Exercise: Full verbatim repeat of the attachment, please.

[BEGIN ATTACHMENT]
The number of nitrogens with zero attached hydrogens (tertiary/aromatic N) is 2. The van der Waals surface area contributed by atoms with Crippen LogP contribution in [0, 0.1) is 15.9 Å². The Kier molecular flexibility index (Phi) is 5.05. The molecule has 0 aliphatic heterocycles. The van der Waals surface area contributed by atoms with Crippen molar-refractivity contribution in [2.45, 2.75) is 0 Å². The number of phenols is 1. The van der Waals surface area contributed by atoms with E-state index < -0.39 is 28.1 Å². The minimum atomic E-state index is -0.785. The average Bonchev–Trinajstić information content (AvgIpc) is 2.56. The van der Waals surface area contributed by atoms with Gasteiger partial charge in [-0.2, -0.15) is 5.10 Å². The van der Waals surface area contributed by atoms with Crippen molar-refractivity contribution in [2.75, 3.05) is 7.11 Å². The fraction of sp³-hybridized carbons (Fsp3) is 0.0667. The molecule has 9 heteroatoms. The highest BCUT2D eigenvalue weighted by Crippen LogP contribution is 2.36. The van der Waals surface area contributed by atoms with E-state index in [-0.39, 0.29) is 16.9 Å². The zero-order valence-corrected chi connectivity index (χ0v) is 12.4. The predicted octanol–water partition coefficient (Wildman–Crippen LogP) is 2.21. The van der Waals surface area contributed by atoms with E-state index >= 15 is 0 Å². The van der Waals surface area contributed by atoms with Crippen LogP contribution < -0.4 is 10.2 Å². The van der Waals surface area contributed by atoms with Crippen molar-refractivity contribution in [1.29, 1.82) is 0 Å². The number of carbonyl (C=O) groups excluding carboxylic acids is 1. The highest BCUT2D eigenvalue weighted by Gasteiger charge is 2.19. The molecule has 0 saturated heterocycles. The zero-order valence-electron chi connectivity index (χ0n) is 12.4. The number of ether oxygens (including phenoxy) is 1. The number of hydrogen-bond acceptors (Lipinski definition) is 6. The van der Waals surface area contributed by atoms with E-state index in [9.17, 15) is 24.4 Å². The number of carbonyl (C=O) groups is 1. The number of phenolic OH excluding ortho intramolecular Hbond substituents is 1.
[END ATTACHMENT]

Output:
The number of nitrogens with zero attached hydrogens (tertiary/aromatic N) is 2. The van der Waals surface area contributed by atoms with Crippen LogP contribution in [0, 0.1) is 15.9 Å². The Kier molecular flexibility index (Phi) is 5.05. The molecule has 0 aliphatic heterocycles. The van der Waals surface area contributed by atoms with Crippen molar-refractivity contribution in [2.45, 2.75) is 0 Å². The number of phenols is 1. The van der Waals surface area contributed by atoms with E-state index < -0.39 is 28.1 Å². The minimum atomic E-state index is -0.785. The average Bonchev–Trinajstić information content (AvgIpc) is 2.56. The van der Waals surface area contributed by atoms with Gasteiger partial charge in [-0.2, -0.15) is 5.10 Å². The van der Waals surface area contributed by atoms with Crippen molar-refractivity contribution in [2.75, 3.05) is 7.11 Å². The fraction of sp³-hybridized carbons (Fsp3) is 0.0667. The molecule has 9 heteroatoms. The highest BCUT2D eigenvalue weighted by Crippen LogP contribution is 2.36. The van der Waals surface area contributed by atoms with E-state index in [-0.39, 0.29) is 16.9 Å². The zero-order valence-corrected chi connectivity index (χ0v) is 12.4. The predicted octanol–water partition coefficient (Wildman–Crippen LogP) is 2.21. The van der Waals surface area contributed by atoms with E-state index >= 15 is 0 Å². The van der Waals surface area contributed by atoms with Crippen LogP contribution < -0.4 is 10.2 Å². The van der Waals surface area contributed by atoms with Crippen molar-refractivity contribution in [1.29, 1.82) is 0 Å². The number of carbonyl (C=O) groups excluding carboxylic acids is 1. The highest BCUT2D eigenvalue weighted by Gasteiger charge is 2.19. The molecule has 0 saturated heterocycles. The zero-order valence-electron chi connectivity index (χ0n) is 12.4. The number of ether oxygens (including phenoxy) is 1. The number of hydrogen-bond acceptors (Lipinski definition) is 6. The van der Waals surface area contributed by atoms with E-state index in [9.17, 15) is 24.4 Å². The number of carbonyl (C=O) groups is 1. The number of phenolic OH excluding ortho intramolecular Hbond substituents is 1.